the Royal Canadian Engineers and the 9th Field Ambulance, Royal Canadian Army
Medical Corps (RCAMC) took over Merstham House, parts of Church Hill and was
also billeted in Nissen huts at Pendell Camp, Warwick Wold.
By December of 1941 a
total of nine bombs had fallen on Merstham mainly in the Church Hill and
Shepherds Hill areas.
Perhaps the most
memorable event of the war, to the residents of Merstham, happened on the
evening of Saturday 19th April 1941. During a raid that evening a German plane
dropped two parachute mines over South Merstham. One dropped harmlessly on Wells
Nursery, but the other exploded on All Saints Green. The explosion, heard for
miles, had a devastating effect. All Saints Church was completely destroyed, as
was the vicarage and two nearby houses. A total of ten people died in the blast
that night. The 84-year-old vicar, who had been reading in his study, suffered
severe injuries. One of his two sisters was killed and the other, like the vicar
himself, was in hospital for several months.
As in many other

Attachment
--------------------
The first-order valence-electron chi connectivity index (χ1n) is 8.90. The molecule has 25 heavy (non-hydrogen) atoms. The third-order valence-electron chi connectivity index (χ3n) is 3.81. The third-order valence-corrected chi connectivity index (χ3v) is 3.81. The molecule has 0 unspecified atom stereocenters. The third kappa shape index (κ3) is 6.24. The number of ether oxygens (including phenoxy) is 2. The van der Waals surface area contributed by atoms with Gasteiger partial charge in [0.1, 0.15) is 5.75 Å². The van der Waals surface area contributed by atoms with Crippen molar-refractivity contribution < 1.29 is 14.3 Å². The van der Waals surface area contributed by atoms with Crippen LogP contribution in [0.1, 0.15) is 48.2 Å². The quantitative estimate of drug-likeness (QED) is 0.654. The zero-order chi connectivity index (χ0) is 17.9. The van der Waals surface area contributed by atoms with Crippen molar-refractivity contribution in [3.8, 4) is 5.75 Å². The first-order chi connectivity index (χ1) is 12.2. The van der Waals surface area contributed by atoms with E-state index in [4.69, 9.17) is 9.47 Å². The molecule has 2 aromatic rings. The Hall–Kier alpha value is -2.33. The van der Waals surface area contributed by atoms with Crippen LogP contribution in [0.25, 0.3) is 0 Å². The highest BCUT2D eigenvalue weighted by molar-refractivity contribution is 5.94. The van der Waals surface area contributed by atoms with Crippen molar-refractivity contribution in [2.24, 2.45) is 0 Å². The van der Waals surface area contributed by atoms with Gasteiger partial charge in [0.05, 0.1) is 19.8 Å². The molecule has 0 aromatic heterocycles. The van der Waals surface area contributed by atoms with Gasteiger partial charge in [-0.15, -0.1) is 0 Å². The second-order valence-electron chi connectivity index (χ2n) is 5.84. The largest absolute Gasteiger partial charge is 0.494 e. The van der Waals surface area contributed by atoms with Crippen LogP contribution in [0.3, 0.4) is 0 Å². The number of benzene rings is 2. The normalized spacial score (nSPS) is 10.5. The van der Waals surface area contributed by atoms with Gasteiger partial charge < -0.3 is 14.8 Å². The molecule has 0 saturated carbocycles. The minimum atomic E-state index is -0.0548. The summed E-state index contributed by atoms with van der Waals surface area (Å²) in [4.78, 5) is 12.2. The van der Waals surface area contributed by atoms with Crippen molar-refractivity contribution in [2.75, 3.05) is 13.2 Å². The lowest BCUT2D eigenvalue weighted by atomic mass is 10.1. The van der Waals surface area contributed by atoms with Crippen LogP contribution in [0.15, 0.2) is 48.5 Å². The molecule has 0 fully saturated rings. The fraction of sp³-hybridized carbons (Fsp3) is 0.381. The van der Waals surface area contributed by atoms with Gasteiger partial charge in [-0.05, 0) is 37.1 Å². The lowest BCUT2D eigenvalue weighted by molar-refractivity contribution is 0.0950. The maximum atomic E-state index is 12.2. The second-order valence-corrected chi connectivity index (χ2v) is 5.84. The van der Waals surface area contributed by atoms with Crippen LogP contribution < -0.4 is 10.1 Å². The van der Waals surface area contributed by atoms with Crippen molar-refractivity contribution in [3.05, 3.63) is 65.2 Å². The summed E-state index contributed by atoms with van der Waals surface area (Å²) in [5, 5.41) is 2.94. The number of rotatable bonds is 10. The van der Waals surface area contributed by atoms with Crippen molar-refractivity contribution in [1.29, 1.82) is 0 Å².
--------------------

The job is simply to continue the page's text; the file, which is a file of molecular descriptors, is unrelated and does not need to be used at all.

communities all over Britain, Merstham showed its 'British Bulldog' spirit
and life returned to some semblance of normality fairly quickly. War conditions
being what they were, applications by the All Saints congregation to build a
'church hut' where they might worship were at first turned down by the
authorities. The members of the church continued their services in Battlebridge
Hall, half a mile away. Serving with the RCAMC was Corporal George Hedley
Wolfendale, a priest of the Church of England who had enlisted at the outbreak
of war. At the time of the disaster, and the resulting injuries to the vicar, he
took over and saw that life and worship of the church continued. Late in 1941
Wolfendale was appointed to the Canadian Chaplain Service in the honorary rank
of captain. Thereafter he was
attached to various units, chiefly of the Royal Canadian Engineers, and through
most of 1943 he was with the 1st Canadian Corps Field Park Company rce.
He would never forget the parishioners of South Merstham, and now his
engineering connections enabled him to realise the dream of giving them a new
The Chief engineer of
the 1st Corps, brigadier J L Melville, approved the rebuilding project, and in